The many benefits of online research and the recent emergence of open-source eye-tracking libraries have sparked an interest in transferring time-consuming and expensive eye-tracking studies from the lab to the web. In the current study, we validate online webcam-based eye-tracking by conceptually replicating three robust eye-tracking studies (the cascade effect, n = 134, the novelty preference, n = 45, and the visual world paradigm, n = 32) online using the participant’s webcam as eye-tracker with the WebGazer.js library. We successfully replicated all three effects, although the effect sizes of all three studies shrank by 20–27%. The visual world paradigm was conducted both online and in the lab, using the same participants and a standard laboratory eye-tracker. The results showed that replication per se could not fully account for the effect size shrinkage, but that the shrinkage was also due to the use of online webcam-based eye-tracking, which is noisier. In conclusion, we argue that eye-tracking studies with relatively large effects that do not require extremely high precision (e.g., studies with four or fewer large regions of interest) can be done online using the participant’s webcam. We also make recommendations for how the quality of online webcam-based eye-tracking could be improved.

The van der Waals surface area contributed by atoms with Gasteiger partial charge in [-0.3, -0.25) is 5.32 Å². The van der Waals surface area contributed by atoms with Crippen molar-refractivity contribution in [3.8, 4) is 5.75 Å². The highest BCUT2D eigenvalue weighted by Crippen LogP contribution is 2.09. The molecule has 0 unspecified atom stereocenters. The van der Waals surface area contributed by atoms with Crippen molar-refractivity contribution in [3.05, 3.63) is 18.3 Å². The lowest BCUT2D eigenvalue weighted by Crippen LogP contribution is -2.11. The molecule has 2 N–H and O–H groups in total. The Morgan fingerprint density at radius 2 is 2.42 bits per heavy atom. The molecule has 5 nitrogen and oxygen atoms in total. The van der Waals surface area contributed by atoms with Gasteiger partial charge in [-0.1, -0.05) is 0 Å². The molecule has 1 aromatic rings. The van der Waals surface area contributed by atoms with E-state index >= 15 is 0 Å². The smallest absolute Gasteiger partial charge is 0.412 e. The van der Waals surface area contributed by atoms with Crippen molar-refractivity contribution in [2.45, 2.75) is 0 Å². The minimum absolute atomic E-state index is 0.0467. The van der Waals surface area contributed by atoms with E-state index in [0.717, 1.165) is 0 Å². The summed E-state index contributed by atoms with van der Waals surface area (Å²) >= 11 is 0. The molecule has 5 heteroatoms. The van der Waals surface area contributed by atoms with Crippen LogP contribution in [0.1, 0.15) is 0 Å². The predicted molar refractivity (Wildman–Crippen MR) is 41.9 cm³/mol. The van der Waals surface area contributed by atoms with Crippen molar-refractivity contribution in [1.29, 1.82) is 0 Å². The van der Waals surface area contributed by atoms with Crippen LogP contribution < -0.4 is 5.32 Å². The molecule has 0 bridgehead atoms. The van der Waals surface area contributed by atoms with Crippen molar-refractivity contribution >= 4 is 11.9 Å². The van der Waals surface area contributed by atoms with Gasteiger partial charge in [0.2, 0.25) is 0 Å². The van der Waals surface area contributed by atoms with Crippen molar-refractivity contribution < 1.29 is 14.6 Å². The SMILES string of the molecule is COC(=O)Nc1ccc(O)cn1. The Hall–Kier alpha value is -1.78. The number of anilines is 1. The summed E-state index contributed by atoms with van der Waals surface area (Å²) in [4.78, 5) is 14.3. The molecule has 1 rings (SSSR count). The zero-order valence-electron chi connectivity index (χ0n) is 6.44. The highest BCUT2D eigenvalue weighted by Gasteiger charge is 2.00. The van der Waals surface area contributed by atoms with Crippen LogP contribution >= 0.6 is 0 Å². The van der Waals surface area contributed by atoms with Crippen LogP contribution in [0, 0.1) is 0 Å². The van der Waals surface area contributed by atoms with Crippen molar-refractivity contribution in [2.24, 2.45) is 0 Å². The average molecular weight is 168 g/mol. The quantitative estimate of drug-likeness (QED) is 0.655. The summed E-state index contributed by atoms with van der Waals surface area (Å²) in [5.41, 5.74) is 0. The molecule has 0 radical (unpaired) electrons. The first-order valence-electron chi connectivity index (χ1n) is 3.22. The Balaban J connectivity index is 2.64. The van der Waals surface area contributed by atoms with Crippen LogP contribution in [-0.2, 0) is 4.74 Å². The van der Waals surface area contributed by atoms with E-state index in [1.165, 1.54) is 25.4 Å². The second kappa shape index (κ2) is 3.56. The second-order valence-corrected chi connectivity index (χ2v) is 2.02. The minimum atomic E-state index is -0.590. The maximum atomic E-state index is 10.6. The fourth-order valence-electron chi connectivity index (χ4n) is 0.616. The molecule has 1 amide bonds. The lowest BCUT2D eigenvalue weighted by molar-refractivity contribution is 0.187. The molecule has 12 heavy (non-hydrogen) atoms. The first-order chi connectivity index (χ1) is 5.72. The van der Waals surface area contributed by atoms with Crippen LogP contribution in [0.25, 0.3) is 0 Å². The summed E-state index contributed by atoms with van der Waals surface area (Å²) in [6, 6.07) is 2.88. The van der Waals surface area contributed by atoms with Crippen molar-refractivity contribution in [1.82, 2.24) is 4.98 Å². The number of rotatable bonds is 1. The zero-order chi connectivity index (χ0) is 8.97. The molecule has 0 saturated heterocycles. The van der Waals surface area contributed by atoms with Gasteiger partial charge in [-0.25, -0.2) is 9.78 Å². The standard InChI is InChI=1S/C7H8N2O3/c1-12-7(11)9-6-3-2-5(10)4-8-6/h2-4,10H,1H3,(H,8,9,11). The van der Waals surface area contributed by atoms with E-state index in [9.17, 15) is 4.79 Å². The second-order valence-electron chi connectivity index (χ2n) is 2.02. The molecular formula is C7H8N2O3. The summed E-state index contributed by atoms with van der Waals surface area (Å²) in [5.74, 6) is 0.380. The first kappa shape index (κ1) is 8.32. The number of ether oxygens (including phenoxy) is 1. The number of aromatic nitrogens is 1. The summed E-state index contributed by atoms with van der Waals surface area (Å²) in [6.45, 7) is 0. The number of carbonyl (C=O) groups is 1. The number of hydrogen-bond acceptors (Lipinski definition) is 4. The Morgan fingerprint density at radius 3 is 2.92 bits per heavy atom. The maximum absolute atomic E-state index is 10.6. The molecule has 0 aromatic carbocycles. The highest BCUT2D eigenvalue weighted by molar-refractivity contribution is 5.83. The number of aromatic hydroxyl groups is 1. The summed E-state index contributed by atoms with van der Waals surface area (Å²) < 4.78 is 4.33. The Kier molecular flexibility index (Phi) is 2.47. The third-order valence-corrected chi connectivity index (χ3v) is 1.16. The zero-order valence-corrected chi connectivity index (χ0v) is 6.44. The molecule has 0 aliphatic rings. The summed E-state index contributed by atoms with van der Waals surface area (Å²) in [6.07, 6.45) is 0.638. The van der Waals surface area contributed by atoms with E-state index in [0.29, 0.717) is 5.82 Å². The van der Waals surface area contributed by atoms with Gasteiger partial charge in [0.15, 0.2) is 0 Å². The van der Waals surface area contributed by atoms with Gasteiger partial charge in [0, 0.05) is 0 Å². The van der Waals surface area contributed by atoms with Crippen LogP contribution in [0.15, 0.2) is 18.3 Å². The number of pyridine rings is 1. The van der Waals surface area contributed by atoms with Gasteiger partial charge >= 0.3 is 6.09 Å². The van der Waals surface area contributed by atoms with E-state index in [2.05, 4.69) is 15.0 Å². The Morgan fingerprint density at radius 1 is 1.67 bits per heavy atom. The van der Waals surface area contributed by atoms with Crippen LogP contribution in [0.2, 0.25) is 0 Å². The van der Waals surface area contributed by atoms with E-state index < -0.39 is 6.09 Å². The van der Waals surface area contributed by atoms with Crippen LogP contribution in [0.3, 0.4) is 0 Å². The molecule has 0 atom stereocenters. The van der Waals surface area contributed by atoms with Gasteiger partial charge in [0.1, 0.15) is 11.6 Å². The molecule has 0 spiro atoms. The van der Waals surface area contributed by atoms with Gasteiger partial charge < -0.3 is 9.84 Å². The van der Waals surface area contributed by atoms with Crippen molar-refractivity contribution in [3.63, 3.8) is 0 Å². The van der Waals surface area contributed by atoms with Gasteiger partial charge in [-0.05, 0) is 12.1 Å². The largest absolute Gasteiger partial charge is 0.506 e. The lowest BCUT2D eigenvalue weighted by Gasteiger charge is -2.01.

Bibliographical noteFunding Information:
This research was supported by the Barbara and Morton Mandel Foundation.
© 2023, The Author(s).
- Cascade effect
- Novelty preference
- Online studies
- Visual world paradigm